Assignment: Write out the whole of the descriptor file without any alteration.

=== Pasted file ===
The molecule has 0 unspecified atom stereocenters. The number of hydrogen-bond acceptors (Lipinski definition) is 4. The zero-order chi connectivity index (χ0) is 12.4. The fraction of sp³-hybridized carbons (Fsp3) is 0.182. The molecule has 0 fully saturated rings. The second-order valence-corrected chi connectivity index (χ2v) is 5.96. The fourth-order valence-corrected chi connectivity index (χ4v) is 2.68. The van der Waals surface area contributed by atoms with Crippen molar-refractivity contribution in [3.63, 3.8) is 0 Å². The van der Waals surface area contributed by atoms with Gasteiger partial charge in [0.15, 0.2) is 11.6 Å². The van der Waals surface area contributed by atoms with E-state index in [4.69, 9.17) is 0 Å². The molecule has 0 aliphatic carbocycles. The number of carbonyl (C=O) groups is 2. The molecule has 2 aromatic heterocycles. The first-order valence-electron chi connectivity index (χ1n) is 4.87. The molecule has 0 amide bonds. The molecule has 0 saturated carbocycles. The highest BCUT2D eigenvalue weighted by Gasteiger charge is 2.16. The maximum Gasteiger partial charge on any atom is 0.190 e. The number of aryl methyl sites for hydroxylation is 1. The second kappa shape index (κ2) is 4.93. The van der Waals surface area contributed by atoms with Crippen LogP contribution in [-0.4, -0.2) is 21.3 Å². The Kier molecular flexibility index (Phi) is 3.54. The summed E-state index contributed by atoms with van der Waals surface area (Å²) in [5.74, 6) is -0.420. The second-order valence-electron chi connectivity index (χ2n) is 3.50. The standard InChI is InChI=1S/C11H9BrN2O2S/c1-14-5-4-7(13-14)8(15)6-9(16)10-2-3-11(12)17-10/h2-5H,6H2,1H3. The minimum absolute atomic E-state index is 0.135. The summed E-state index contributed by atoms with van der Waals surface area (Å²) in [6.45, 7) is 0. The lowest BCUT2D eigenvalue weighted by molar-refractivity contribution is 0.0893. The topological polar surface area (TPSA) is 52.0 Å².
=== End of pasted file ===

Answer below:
The molecule has 0 unspecified atom stereocenters. The number of hydrogen-bond acceptors (Lipinski definition) is 4. The zero-order chi connectivity index (χ0) is 12.4. The fraction of sp³-hybridized carbons (Fsp3) is 0.182. The molecule has 0 fully saturated rings. The second-order valence-corrected chi connectivity index (χ2v) is 5.96. The fourth-order valence-corrected chi connectivity index (χ4v) is 2.68. The van der Waals surface area contributed by atoms with Crippen molar-refractivity contribution in [3.63, 3.8) is 0 Å². The van der Waals surface area contributed by atoms with Gasteiger partial charge in [0.15, 0.2) is 11.6 Å². The van der Waals surface area contributed by atoms with E-state index in [4.69, 9.17) is 0 Å². The molecule has 0 aliphatic carbocycles. The number of carbonyl (C=O) groups is 2. The molecule has 2 aromatic heterocycles. The first-order valence-electron chi connectivity index (χ1n) is 4.87. The molecule has 0 amide bonds. The molecule has 0 saturated carbocycles. The highest BCUT2D eigenvalue weighted by Gasteiger charge is 2.16. The maximum Gasteiger partial charge on any atom is 0.190 e. The number of aryl methyl sites for hydroxylation is 1. The second kappa shape index (κ2) is 4.93. The van der Waals surface area contributed by atoms with Crippen LogP contribution in [-0.4, -0.2) is 21.3 Å². The Kier molecular flexibility index (Phi) is 3.54. The summed E-state index contributed by atoms with van der Waals surface area (Å²) in [5.74, 6) is -0.420. The second-order valence-electron chi connectivity index (χ2n) is 3.50. The standard InChI is InChI=1S/C11H9BrN2O2S/c1-14-5-4-7(13-14)8(15)6-9(16)10-2-3-11(12)17-10/h2-5H,6H2,1H3. The minimum absolute atomic E-state index is 0.135. The summed E-state index contributed by atoms with van der Waals surface area (Å²) in [6.45, 7) is 0. The lowest BCUT2D eigenvalue weighted by molar-refractivity contribution is 0.0893. The topological polar surface area (TPSA) is 52.0 Å².